Archive for the ‘Hesburgh Library’ Category

Center for Digital Scholarship at the Hesburgh Libraries

Posted on September 12, 2013 in Hesburgh Library, Research

Over the summer the Hesburgh Libraries has been preparing for a busy fall. The Libraries as a system is celebrating the 50th anniversary of the Hesburgh Library building throughout the 2013-2014 academic year. Coincident with the year-long celebration is the opening of a new service and location within the Libraries: The Center for Digital Scholarship. You can learn more about the Center and its services through our library website. As you read, we invite you to visit and explore opportunities to extend your own research and scholarship.

Join Notre Dame faculty and students and alumni, along with special guests, as we celebrate the opening of the new Center for Digital Scholarship within the Hesburgh Libraries. Mark your calendar for the grand opening event scheduled November 1, 2013 from 4:00-6:00 p.m. with formal programming beginning at 4:45 p.m.

Center for Digital Scholarship at the Hesburgh Libraries Opening Reception and Program – November 1, 2013

In the interim we invite you to consider your own research and how you might extend analysis of texts that you study, use geographic information services to visualize important aspects of your findings, or discover what it takes to manage large research projects that include data creation or locating large data sets. Staff are on hand in the Center for consultation and support as you consider your options and begin your work. As the fall semester progresses, please watch for announcements about introductory sessions on the areas of expertise supported and other programming.

Fall Break Dissertation Camp a Huge Success!

Posted on November 6, 2012 in Hesburgh Library, Research, Writing Center

As part of our continued effort to support graduate student writers, the Hesburgh Libraries and the University Writing Center, with the support of the Graduate School hosted Dissertation Camp during Fall Break.  Presenters from the University Writing Center, the Hesburgh Libraries, the Graduate School, the University Counseling Center, Digital ND, and the Executive MBA program all provided workshops geared toward developing excellent research and writing skills and streamlining the writing process.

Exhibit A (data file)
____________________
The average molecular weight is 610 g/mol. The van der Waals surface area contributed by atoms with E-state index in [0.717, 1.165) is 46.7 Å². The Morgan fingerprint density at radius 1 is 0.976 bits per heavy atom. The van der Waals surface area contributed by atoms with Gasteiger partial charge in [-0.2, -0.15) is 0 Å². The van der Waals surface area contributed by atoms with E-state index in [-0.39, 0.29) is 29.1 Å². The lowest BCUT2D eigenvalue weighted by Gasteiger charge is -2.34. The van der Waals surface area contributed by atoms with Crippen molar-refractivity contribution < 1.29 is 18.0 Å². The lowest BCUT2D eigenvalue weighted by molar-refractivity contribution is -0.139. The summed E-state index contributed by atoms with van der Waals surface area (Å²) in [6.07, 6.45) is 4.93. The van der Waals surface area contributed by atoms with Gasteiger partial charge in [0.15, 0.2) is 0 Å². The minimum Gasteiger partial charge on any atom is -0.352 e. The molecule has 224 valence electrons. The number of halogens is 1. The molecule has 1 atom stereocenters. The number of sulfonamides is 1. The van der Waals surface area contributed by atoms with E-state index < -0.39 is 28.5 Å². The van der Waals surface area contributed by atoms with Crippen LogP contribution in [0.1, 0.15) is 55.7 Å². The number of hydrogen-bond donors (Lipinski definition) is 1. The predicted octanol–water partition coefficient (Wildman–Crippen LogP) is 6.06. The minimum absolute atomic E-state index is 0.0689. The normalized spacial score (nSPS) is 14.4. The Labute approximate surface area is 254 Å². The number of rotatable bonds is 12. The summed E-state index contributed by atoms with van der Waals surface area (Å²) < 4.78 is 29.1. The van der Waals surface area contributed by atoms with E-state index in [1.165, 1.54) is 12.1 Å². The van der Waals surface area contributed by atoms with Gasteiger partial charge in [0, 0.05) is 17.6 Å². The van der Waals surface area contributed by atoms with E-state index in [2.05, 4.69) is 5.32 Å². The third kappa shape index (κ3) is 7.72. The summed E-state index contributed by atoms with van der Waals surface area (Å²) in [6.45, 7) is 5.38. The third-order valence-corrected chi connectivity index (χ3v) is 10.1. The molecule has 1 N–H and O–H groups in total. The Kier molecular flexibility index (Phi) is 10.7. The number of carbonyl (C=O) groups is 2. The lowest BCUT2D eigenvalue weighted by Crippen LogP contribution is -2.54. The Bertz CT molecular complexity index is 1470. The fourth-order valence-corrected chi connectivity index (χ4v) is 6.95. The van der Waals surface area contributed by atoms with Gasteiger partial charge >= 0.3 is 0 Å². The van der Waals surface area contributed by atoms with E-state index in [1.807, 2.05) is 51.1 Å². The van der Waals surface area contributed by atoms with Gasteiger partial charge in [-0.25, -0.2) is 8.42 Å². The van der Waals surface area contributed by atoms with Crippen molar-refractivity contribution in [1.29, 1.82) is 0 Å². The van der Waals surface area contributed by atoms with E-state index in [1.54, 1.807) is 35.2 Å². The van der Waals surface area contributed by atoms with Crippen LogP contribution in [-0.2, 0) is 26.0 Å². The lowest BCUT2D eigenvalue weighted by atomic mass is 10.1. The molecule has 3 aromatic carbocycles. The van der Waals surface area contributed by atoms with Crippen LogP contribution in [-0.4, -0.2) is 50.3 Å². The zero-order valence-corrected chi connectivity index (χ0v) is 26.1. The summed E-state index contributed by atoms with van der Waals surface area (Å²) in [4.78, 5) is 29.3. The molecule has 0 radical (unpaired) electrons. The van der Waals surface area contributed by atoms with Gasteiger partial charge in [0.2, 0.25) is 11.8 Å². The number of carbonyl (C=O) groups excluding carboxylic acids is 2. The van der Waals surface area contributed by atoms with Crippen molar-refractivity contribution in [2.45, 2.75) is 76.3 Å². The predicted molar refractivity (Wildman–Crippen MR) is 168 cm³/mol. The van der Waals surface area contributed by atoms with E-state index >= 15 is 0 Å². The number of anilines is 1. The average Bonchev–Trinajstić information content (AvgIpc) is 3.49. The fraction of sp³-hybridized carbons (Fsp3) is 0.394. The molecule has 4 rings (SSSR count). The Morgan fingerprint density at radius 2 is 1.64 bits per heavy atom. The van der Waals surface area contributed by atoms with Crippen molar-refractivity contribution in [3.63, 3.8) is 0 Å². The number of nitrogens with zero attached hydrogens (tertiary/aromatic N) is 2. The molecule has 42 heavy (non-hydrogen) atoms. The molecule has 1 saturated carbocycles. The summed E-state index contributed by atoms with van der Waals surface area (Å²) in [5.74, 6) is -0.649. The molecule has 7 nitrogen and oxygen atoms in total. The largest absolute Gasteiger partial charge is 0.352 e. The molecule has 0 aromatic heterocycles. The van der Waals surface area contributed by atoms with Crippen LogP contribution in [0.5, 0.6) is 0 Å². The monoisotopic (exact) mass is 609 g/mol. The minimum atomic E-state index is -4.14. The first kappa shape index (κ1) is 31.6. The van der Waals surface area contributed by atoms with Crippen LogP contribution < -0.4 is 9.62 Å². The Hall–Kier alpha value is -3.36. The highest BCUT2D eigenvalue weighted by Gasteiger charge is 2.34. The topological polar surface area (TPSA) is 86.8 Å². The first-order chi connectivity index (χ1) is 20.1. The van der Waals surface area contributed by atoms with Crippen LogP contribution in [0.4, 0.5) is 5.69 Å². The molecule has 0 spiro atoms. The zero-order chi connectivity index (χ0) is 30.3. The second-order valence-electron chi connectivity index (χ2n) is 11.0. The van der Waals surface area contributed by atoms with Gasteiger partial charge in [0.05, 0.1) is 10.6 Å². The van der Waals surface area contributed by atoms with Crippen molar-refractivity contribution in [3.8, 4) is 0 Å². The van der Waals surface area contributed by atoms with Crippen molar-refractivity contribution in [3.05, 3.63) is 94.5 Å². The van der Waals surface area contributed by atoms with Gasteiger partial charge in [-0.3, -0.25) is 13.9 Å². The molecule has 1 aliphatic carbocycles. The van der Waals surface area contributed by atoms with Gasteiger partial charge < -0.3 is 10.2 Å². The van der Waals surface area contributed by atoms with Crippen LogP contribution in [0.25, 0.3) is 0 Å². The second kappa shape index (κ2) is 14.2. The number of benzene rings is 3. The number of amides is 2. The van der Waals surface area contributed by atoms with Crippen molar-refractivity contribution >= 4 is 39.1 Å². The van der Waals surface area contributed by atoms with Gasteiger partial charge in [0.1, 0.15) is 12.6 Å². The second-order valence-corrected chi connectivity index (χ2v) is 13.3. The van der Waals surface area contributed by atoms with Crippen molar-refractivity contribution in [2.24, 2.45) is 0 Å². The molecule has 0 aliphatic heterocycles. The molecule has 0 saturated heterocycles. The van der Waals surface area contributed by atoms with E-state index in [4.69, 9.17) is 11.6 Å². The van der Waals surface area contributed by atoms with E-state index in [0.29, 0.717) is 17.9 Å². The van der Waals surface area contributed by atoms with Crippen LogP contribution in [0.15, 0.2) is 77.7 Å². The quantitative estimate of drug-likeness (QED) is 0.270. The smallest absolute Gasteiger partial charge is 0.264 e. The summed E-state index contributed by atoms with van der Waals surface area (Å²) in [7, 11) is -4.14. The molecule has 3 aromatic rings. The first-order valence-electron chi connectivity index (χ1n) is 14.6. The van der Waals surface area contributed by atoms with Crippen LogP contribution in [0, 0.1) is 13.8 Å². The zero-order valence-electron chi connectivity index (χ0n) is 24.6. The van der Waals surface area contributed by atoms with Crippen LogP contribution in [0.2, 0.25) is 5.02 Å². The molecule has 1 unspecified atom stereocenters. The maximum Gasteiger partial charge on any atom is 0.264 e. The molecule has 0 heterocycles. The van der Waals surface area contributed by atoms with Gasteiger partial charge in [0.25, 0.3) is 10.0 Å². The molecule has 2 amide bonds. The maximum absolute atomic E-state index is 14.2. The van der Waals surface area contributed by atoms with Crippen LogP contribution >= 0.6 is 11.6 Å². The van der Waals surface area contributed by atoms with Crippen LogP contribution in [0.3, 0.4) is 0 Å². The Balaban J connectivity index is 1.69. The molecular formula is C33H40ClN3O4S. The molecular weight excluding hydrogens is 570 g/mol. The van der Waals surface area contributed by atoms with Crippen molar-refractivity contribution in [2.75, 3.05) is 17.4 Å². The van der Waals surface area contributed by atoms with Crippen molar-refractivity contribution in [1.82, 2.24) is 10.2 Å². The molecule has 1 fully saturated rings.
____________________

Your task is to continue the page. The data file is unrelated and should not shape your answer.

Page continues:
The feedback for this event from participants has been overwhelmingly positive, highlighting the value of building community among writers who are deeply engaged in sometimes isolating long-term research projects. The 26 “campers” collectively logged more than 840 hours of worktime over the course of the week. They engaged in conversation and developed networks with graduate peers within and outside of their own program areas. Many took advantage of opportunities to consult one-on-one with librarians and Writing Center tutors to discuss their works in progress.

Remember that library research support and Writing Center consultations are available at any time during the regular semester, not only during our camps.

Be sure to check the Library and Writing Center events websites for more information about upcoming workshops, including next semester’s Dissertation Camp over Spring Break.  (All Library and Writing Center events are listed on the Graduate School Professional Development calendar as well.)

Three Ways for Graduate Students to Use the Writing Center

Posted on September 4, 2012 in English for Academic Purposes, Fellowships and Grants, Graduate School, Hesburgh Library, International Students, Kaneb Center, Research, Writing Center

Good writers talk about their writing with other writers.  It’s as simple as that.  But finding another writer to talk to sometimes isn’t so simple.  At the University Writing Center, graduate students find attentive listeners and careful readers, ready to offer thoughtful feedback on any writing project.

Here are three ways that graduate students can make use of the Writing Center to help improve their writing.

One-on-One Writing Consultations.  We offer free, 45-minute consultations on any aspect of the writing process–from generating, organizing, and outlining ideas to drafting, editing, and polishing arguments.  Graduate students make use of this consultation service in a number of ways, for example:

  • One-time consultations on fellowship applications, grant proposals, seminar papers, scientific papers, and scholarly articles.
  • Ongoing consultations on longer projects, such as theses, dissertations, and scholarly books.

Our Read-Ahead Service is available for graduate students pursuing extended writing projects. One-time and ongoing appointments can be scheduled with a consultant using our online appointment scheduler.

Workshops. We offer a number of workshops each semester, including:

  • Dissertation Camp, a week-long, intensive writing immersion experience for graduate students at the dissertation or thesis stage. This workshop is offered during Fall Break and Spring Break in partnership with the Hesburgh Libraries.
  • Grant Writing Bootcamp, a week-long workshop focused on developing strong grant proposals, offered in conjunction with the Graduate School Office of Grants and Fellowships.